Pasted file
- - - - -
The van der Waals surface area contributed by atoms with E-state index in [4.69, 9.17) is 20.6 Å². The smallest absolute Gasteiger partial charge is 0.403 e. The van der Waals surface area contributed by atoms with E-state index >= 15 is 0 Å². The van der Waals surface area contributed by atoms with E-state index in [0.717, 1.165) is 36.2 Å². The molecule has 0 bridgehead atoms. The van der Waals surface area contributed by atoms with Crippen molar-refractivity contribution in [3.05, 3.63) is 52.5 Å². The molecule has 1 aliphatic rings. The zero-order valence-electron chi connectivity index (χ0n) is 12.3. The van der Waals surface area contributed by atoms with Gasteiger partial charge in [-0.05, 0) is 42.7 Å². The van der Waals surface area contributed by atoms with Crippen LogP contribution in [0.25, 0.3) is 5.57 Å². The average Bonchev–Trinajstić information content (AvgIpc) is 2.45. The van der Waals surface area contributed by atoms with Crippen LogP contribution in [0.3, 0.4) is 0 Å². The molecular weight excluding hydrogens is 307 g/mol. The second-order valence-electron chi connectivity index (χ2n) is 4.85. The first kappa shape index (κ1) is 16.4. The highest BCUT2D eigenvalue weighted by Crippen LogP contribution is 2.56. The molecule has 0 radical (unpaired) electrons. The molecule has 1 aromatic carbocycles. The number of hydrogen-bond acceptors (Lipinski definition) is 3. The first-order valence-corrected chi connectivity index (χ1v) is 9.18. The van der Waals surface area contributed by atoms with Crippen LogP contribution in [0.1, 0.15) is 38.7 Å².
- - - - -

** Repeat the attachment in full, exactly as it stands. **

The van der Waals surface area contributed by atoms with E-state index in [4.69, 9.17) is 20.6 Å². The smallest absolute Gasteiger partial charge is 0.403 e. The van der Waals surface area contributed by atoms with E-state index >= 15 is 0 Å². The van der Waals surface area contributed by atoms with E-state index in [0.717, 1.165) is 36.2 Å². The molecule has 0 bridgehead atoms. The van der Waals surface area contributed by atoms with Crippen molar-refractivity contribution in [3.05, 3.63) is 52.5 Å². The molecule has 1 aliphatic rings. The zero-order valence-electron chi connectivity index (χ0n) is 12.3. The van der Waals surface area contributed by atoms with Gasteiger partial charge in [-0.05, 0) is 42.7 Å². The van der Waals surface area contributed by atoms with Crippen LogP contribution in [0.25, 0.3) is 5.57 Å². The average Bonchev–Trinajstić information content (AvgIpc) is 2.45. The van der Waals surface area contributed by atoms with Crippen LogP contribution in [0.3, 0.4) is 0 Å². The molecular weight excluding hydrogens is 307 g/mol. The second-order valence-electron chi connectivity index (χ2n) is 4.85. The first kappa shape index (κ1) is 16.4. The highest BCUT2D eigenvalue weighted by Crippen LogP contribution is 2.56. The molecule has 0 radical (unpaired) electrons. The molecule has 1 aromatic carbocycles. The number of hydrogen-bond acceptors (Lipinski definition) is 3. The first-order valence-corrected chi connectivity index (χ1v) is 9.18. The van der Waals surface area contributed by atoms with Crippen LogP contribution in [0.1, 0.15) is 38.7 Å².